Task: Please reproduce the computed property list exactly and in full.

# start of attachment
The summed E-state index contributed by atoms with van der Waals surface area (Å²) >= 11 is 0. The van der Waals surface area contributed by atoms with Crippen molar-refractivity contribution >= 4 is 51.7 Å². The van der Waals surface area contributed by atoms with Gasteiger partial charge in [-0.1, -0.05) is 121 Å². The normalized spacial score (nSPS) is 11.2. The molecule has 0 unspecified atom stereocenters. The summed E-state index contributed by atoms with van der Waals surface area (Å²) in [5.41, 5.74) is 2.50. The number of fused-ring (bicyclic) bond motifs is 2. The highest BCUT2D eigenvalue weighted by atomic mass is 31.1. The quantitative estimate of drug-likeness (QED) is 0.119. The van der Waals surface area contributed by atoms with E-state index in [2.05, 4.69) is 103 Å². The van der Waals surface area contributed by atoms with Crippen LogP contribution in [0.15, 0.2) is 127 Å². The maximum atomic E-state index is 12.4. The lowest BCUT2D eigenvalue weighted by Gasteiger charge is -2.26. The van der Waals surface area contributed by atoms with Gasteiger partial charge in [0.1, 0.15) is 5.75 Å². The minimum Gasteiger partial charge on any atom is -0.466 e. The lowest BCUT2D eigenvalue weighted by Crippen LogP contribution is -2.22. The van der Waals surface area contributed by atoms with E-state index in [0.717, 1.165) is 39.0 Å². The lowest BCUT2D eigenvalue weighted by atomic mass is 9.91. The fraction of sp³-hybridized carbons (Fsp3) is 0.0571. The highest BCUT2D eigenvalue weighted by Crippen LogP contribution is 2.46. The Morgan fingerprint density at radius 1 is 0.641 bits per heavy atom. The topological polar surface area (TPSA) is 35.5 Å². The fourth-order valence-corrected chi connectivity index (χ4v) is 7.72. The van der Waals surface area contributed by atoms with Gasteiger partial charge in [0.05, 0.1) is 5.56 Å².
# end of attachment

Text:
The summed E-state index contributed by atoms with van der Waals surface area (Å²) >= 11 is 0. The van der Waals surface area contributed by atoms with Crippen molar-refractivity contribution >= 4 is 51.7 Å². The van der Waals surface area contributed by atoms with Gasteiger partial charge in [-0.1, -0.05) is 121 Å². The normalized spacial score (nSPS) is 11.2. The molecule has 0 unspecified atom stereocenters. The summed E-state index contributed by atoms with van der Waals surface area (Å²) in [5.41, 5.74) is 2.50. The number of fused-ring (bicyclic) bond motifs is 2. The highest BCUT2D eigenvalue weighted by atomic mass is 31.1. The quantitative estimate of drug-likeness (QED) is 0.119. The van der Waals surface area contributed by atoms with E-state index in [2.05, 4.69) is 103 Å². The van der Waals surface area contributed by atoms with Crippen LogP contribution in [0.15, 0.2) is 127 Å². The maximum atomic E-state index is 12.4. The lowest BCUT2D eigenvalue weighted by Gasteiger charge is -2.26. The van der Waals surface area contributed by atoms with Gasteiger partial charge in [0.1, 0.15) is 5.75 Å². The minimum Gasteiger partial charge on any atom is -0.466 e. The lowest BCUT2D eigenvalue weighted by Crippen LogP contribution is -2.22. The van der Waals surface area contributed by atoms with E-state index in [0.717, 1.165) is 39.0 Å². The lowest BCUT2D eigenvalue weighted by atomic mass is 9.91. The fraction of sp³-hybridized carbons (Fsp3) is 0.0571. The highest BCUT2D eigenvalue weighted by Crippen LogP contribution is 2.46. The Morgan fingerprint density at radius 1 is 0.641 bits per heavy atom. The topological polar surface area (TPSA) is 35.5 Å². The fourth-order valence-corrected chi connectivity index (χ4v) is 7.72. The van der Waals surface area contributed by atoms with Gasteiger partial charge in [0.05, 0.1) is 5.56 Å².